In the November 6, 2012 Ask The Headhunter Newsletter, a hiring manager bemoans how people spam him with applications:
I’m a manager for whom hiring does not come easily. I’m selective. If you’re just “looking for a job” and spamming your resumes to all job postings, then it’s no wonder that employers don’t spend any energy following up on your “interest,” since it can be pretty obvious you didn’t spend much energy asking to be considered. I know people want and need jobs, but why do they expect to get hired just because they submitted “their information?”
Sometimes I’m also a job hunter. I want to work at the companies I apply to, and I tell them why in a customized cover letter. I detail how my strengths match their needs, and I’m honest about what I still need to learn. That’s what it takes to get hired.
Why do people have such a hard time understanding these simple points?
There are two big misconceptions that lead people astray very quickly when job hunting. The first is that because they want a job, they’re worthy of being hired for any job they apply for.
The second is that applying for jobs gives them an honest chance those jobs. But reality tells us neither idea is true. What you say is absolutely crucial for every job hunter to think about.
- I want to work at the companies I apply to, and I tell them why in a customized cover letter. I detail how my strengths match their needs, and I’m honest about what I still need to learn.
I’ll ask anyone reading this: Can you say this about the way you approach an employer? As a headhunter, I’ll tell you that it’s a rare person who takes this approach. And the failure to approach only companies you really want work for is fatal. There aren’t 400 jobs out there for you, so why do you apply for them all?
- If you’re just “looking for a job” and spamming your resumes to all job postings, then it’s no wonder that employers don’t spend any energy following up on your “interest,” since it can be pretty obvious you didn’t spend much energy asking to be considered.
I love it when I get a letter or e-mail from someone who tells me they “want to express their interest” in this or that job, or in “working with me.” It’s nonsense, because there is no further indication or proof that they know anything about me or my business. When they apply for a job, all they know is that they saw an ad. Period. And they sent in “their information.” That is why most applications die on the vine.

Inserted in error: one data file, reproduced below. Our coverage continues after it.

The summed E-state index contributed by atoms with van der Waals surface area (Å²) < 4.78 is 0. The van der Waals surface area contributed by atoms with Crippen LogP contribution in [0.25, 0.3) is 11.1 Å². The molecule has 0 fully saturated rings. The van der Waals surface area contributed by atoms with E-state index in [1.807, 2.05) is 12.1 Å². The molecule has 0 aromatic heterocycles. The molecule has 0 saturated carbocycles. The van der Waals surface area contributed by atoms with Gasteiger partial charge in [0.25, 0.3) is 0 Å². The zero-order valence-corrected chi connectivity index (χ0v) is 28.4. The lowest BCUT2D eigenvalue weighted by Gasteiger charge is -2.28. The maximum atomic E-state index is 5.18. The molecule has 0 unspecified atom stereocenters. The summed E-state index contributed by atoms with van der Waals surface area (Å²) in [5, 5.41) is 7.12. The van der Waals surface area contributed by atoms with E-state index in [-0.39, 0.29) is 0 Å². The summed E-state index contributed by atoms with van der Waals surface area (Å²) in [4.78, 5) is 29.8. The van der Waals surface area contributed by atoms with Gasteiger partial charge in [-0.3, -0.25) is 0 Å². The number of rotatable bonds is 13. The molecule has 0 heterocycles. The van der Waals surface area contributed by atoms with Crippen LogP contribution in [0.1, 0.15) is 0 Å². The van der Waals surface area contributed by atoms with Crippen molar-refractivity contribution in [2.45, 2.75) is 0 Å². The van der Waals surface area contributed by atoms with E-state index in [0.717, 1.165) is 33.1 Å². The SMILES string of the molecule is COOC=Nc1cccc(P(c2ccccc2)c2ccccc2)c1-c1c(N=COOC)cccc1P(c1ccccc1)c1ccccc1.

What’s the necessary approach? You gave it to us. Go after companies you really want to work for. Demonstrate your interest. Prove you have abilities that are relevant to the employer and job. Anything else is sloppy and obviously gratuitous (or desperate). Yet the employment system encourages gratuitous and desperate applications, so we can say that employers get what they ask for.
But they don’t hire that way. It’s up to the job hunter to do it right, even when the employer tells you to do it the wrong way.
Do you just zing out your resumes and applications to every job you find that looks “of interest?” Or do you carefully target and demonstrate your worth to each employer? I think most people succumb to the quick-and-easy spam-a-lot approach to applying for jobs — because it’s what employers ask for. What do you do to educate the employer — and prove you’re worth hiring?
This blog posting is brought to you in spite of Hurricane Sandy. Ask The Headhunter HQ is still without power, 7 days and counting, with no thanks to the inept disaster management planning of Jersey Central Power & Light. Many thanks to American Power Conversion for keeping the joint running.